Amid unusually widespread drought, warnings on food prices
The drought has already raised the price of corn following lowered USDA crop projections that some experts say are still optimistic. Look for meats to lead the way as food prices rise.
Farmers fromÂ Illinois toÂ Wyoming are watching crops and livestock wither as the most widespread drought since 1956 persistsÂ across more than half the US, and higher food prices wonâ€™t be far behind.
Already, the US Department of Agriculture has lowered its crop projections for corn by some 12 percent, and the price of corn has jumped 34 percent in the past months alone. As cornÂ â€“ one of the hardest hit crops â€“ is one of the main ingredients in everything from, well, corn flakes to cattle feed, experts say a rise inÂ food prices is inevitable.
â€śPrices are going to go up,â€ť says Justin Gardner, assistant professor of agribusiness at Middle Tennessee State University. â€śThe only question is when.â€ť
The first categories to be hit, he says, are meats, such as beef, poultry and swine. But â€śfiguring how quickly the pocketbook will get hit is a bit tricky,â€ť he notes, â€śyou have to figure how long it takes to move corn into cattle and into your grocery store.â€ť
Americans are probably already seeing the droughtâ€™s impact, and it will get worse before it gets better, says Jeff Born,Â a finance professor and director of the executive MBA program at Northeastern University in Boston.Â
HeÂ visitedÂ parts of the afflicted area a couple of weeks ago and says there has been no significant relief with rain. He points out thatÂ while corn is resilient, if the stalk dies the ears cannot get water no matter how much rain falls later.Â
Bottom line, he says via e-mail,Â is that â€śif you like bacon/pork you should buy it now, because by the fall you are going to be stunned at what it will cost.â€ť Â
USDA officials, however, are predicting a less dramatic impact on food prices. According to USDA estimates,Â only 14.6Â cents of every grocery dollar goes to farmersÂ or ranchers.Â Labor and processing make up a much larger part of the cost ofÂ food, points out Professor Gardner, adding that â€śthe impact of the drought wonâ€™t really change those costs.â€ť
The USDAÂ calculates that overall prices rise one percent for every 50 percent increase in the price of corn.Â On Sunday, Agriculture Secretary Tom Vilsack appeared on CNNâ€™s â€śState of the Unionâ€ť to say itâ€™s too soon to see the crop losses now being witnessedÂ across the nationâ€™s bread basket translate into sticker shock at the grocery store.
While commodity prices will likely increase, he said, â€śit will have a marginal impact on food prices.â€ťÂ He addedÂ that energy prices drive up food prices more significantly.
â€śThe prices and the impact of a drought probably will not likely be seen in the grocery aisles until later next year, 2013,â€ť he said.
"My sources in the Midwest tell me that the drought is actually worse than indicated in USDA's recent yield estimates,â€ť he says via e-mail.Â HeÂ says the USDA estimates of a 12 percent decline in corn yields were fromÂ â€śoverly optimistic initial yield estimates.â€ť He suggests that farmers will more than likely see close to another 10 percent decline in yield.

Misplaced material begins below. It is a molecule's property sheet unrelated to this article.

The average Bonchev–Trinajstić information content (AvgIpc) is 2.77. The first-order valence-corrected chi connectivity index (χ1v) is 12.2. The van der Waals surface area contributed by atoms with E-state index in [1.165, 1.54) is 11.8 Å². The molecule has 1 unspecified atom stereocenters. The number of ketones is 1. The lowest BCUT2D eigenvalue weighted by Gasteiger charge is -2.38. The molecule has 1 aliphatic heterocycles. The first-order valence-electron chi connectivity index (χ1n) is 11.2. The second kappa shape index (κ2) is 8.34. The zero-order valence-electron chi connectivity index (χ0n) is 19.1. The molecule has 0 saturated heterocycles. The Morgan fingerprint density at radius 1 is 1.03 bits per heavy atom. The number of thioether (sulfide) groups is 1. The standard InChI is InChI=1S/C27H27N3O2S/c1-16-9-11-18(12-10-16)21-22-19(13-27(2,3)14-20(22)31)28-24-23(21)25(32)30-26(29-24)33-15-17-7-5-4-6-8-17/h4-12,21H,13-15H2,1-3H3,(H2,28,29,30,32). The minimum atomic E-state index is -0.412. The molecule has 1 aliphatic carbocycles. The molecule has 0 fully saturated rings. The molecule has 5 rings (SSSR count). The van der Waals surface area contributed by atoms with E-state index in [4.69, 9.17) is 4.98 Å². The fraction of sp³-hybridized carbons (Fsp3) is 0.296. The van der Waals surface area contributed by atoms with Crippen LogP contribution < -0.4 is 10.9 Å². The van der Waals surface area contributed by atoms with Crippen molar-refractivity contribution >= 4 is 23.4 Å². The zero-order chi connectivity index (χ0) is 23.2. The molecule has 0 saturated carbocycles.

Even so, he adds, projected corn production in 2012 is still higher than the levels in 2010 or 2011.Â What will make the difference is global demand, which is higher. As far as the economics of livestock, he points outÂ that much of the adjustment to higher feed costs has already been made through reductions in animal numbers.
However, he adds,Â â€śitÂ will still be hard for those remaining in business this year.Â The issue will be how many will remain in business until grain prices decline.â€ť
How hardÂ your bottom line is hitÂ depends on where you are in the food chain, says Scott Rothbort,Â publisher of The LakeView Restaurant & Food Chain Report and president of Lakeview Asset Management in Milburn, N.J.
Large companies such as Kelloggâ€™s and General Mills hedge their lossesÂ in the marketplace, protecting themselves from small price gyrations of the marketplace for up to six months. Restaurants and other food vendors do the same, with longterm contracts thatÂ lock in price stability.
Even farmers haveÂ crop insurance to cover their losses, a federal program that by some estimates may top $30 billion in 2012. â€śBut prices for the average consumer at the grocery store will be more problematic,â€ť he says, adding, â€ścertainly fresh produce, meat, and baked goods will be impacted.â€ť
This drought isÂ unusual, he says, because normally they tend to be â€śpatchy,â€ť meaning that while one area of the country is experiencing drought, others areÂ compensating with other weather.
But what makes this drought â€śso impressive is that it is largely continuous.â€ť More than half the country isÂ engulfedÂ by this drought, he points out, adding, â€śthat makes it special,â€ť and the longer term impact less clear.Â